23. Report of the Capital Punishment Commission (London: George E. Eyre & William Spottiswoode 1866).

  24. “Most recently,” Harcourt (2011) states, “contemporary scholars of law and economics have embraced Beccaria as one of their own. Richard Posner traces his intellectual genealogy, in the area of penal law, specifically to Beccaria”. As Harcourt (2011) adds: “On Crimes and Punishments is celebrated as the first economic analysis of crime and Beccaria is revered as the first economist to have applied rational choice theory to the field of crime and punishment”. As another source reports: “According to a theorem proposed by Cesare Beccaria and Gary Becker, the deterrence of massive sanctions is less effective tha[n] the deterrence of accurate enforcement. Thus for the offender, a sanction of 100 with a 50 percent likelihood of its application means a probability of paying 50, while a sanction of 80 with a 65 per cent likelihood of application means a probability of paying 52” (Forte 2010).

  25. Beccaria’s writings have thus framed the deterrence debate, as well as the arguments against vengeance-seeking for past criminal transgressions, for more than two-and-a-half centuries. As Harcourt (2011) emphasizes: “The purpose of punishment is not to look backward, Beccaria emphasized—foreshadowing English utilitarianism. It will not undo a crime already committed. ‘The wailings of a wretch,’ Beccaria wrote, cannot ‘undo what has been done and turn back the clock.’ The purpose of punishment to Beccaria was ‘nothing other than to prevent the offender from doing fresh harm to his fellows and to deter others from doing likewise’”.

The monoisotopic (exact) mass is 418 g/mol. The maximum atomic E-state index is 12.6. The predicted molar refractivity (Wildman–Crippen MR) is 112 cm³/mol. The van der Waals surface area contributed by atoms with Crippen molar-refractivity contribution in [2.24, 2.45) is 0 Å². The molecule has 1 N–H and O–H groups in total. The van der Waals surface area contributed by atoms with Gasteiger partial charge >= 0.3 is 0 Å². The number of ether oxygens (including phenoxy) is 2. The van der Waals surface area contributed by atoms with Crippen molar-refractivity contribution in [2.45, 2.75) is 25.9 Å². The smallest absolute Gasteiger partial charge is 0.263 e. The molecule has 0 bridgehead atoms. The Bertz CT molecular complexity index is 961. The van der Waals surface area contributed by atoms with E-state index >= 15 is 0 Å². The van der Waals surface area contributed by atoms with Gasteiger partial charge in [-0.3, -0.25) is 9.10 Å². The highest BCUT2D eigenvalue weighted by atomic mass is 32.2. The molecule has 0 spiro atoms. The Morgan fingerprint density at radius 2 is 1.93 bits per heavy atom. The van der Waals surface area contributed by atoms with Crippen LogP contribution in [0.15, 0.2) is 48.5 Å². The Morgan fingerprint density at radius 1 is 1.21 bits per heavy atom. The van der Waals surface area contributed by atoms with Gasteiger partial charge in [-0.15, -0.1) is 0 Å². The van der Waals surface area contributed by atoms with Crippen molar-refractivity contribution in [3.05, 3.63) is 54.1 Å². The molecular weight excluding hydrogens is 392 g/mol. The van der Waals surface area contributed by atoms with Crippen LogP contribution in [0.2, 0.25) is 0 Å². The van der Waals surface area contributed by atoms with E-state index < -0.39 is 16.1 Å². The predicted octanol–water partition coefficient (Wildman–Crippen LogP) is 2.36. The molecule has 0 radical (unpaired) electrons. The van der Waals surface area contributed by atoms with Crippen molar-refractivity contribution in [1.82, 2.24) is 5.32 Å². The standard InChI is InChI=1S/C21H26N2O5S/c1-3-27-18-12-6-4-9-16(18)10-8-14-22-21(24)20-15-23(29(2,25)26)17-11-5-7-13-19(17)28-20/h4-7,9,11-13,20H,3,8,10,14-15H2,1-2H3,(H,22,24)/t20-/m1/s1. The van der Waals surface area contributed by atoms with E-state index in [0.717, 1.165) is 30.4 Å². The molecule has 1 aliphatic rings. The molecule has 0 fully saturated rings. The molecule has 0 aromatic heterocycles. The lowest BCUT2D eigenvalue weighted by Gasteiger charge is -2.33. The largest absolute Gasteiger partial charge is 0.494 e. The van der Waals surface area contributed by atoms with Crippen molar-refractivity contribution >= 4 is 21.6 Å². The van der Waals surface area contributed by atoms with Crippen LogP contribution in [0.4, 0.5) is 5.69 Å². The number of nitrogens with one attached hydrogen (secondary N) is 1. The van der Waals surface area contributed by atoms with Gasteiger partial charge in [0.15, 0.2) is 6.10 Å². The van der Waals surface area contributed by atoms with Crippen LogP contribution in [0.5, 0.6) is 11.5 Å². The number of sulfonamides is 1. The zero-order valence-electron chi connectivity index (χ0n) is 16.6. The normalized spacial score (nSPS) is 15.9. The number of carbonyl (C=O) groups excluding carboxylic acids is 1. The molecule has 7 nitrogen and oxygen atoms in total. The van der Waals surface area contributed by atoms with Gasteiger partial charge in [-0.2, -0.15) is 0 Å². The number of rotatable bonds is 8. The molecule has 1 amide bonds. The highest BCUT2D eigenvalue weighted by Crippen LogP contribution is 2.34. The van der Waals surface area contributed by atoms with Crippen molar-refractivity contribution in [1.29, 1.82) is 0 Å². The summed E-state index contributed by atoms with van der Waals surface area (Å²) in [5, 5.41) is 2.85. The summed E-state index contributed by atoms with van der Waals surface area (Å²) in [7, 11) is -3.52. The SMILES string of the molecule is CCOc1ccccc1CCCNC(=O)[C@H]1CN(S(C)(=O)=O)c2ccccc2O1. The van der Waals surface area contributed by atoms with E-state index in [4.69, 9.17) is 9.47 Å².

26. Payne v. Tennessee, 501 U.S. 808, 820 (1991) (opinion by Rehnquist, C.J.); Furman v. Georgia, 408 U.S. 238, 343 n.85 (1972) (Marshall, J., concurring); Ullmann v. United States, 350 U.S. 422, 450–452 & n.6 (1956) (Douglas, J., dissenting).

  27. As one commentator writes: “The origins of most modern theories of deterrence can be traced to the work of the Enlightenment-era legal philosophers (Beccaria 1764; Bentham 1789). The motivation for their work was their mutual abhorrence of the administration of punishment without constructive purpose”. “The theory of deterrence,” that writer observes, “is predicated on the idea that if state-imposed sanction costs are sufficiently severe, criminal activity will be discouraged, at least for some”. “[T]he argument that the probability of punishment, not severity, is the more potent component of the deterrence process goes back to Beccaria,” he explains, noting that the Italian philosopher “observed that ‘one of the greatest curbs on crime is not the cruelty of punishment, but their infallibility…”. The certainty of punishment, even if moderate, Beccaria believed, “will always make a stronger impression” (Nagin 2013).

  28. “The World Moves Towards Abolition,” Amnesty International, International Death Penalty, http://www.amnestyusa.org/our-work/issues/death-penalty/international-death-penalty (“International death penalty trends are unmistakably towards abolition. Use of the death penalty worldwide has continued to shrink, and use of the death penalty has also been increasingly curtailed in international law”).

  29. The Complete Works of Edward Livingston on Criminal Jurisprudence (New York: National Prison Association of the United States of America, 1873), Vol. 1, pp. 36–37.